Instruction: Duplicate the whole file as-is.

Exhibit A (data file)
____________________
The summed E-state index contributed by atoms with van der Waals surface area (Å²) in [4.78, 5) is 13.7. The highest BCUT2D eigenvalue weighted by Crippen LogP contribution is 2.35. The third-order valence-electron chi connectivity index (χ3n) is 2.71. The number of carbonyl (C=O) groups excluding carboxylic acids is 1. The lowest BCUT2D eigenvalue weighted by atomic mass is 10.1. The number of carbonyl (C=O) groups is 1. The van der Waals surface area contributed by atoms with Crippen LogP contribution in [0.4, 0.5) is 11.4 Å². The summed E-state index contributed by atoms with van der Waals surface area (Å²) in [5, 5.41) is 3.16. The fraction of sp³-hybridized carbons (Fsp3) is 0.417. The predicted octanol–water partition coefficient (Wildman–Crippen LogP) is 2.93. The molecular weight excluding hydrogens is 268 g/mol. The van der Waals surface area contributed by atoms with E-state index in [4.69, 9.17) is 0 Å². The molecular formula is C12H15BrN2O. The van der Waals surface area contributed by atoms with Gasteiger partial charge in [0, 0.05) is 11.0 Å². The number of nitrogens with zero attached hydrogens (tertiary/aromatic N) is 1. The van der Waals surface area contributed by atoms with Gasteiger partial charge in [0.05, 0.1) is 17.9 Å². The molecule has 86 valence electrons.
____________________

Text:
The summed E-state index contributed by atoms with van der Waals surface area (Å²) in [4.78, 5) is 13.7. The highest BCUT2D eigenvalue weighted by Crippen LogP contribution is 2.35. The third-order valence-electron chi connectivity index (χ3n) is 2.71. The number of carbonyl (C=O) groups excluding carboxylic acids is 1. The lowest BCUT2D eigenvalue weighted by atomic mass is 10.1. The number of carbonyl (C=O) groups is 1. The van der Waals surface area contributed by atoms with Crippen LogP contribution in [0.4, 0.5) is 11.4 Å². The summed E-state index contributed by atoms with van der Waals surface area (Å²) in [5, 5.41) is 3.16. The fraction of sp³-hybridized carbons (Fsp3) is 0.417. The predicted octanol–water partition coefficient (Wildman–Crippen LogP) is 2.93. The molecular weight excluding hydrogens is 268 g/mol. The van der Waals surface area contributed by atoms with E-state index in [4.69, 9.17) is 0 Å². The molecular formula is C12H15BrN2O. The van der Waals surface area contributed by atoms with Gasteiger partial charge in [0, 0.05) is 11.0 Å². The number of nitrogens with zero attached hydrogens (tertiary/aromatic N) is 1. The van der Waals surface area contributed by atoms with Gasteiger partial charge in [0.05, 0.1) is 17.9 Å². The molecule has 86 valence electrons.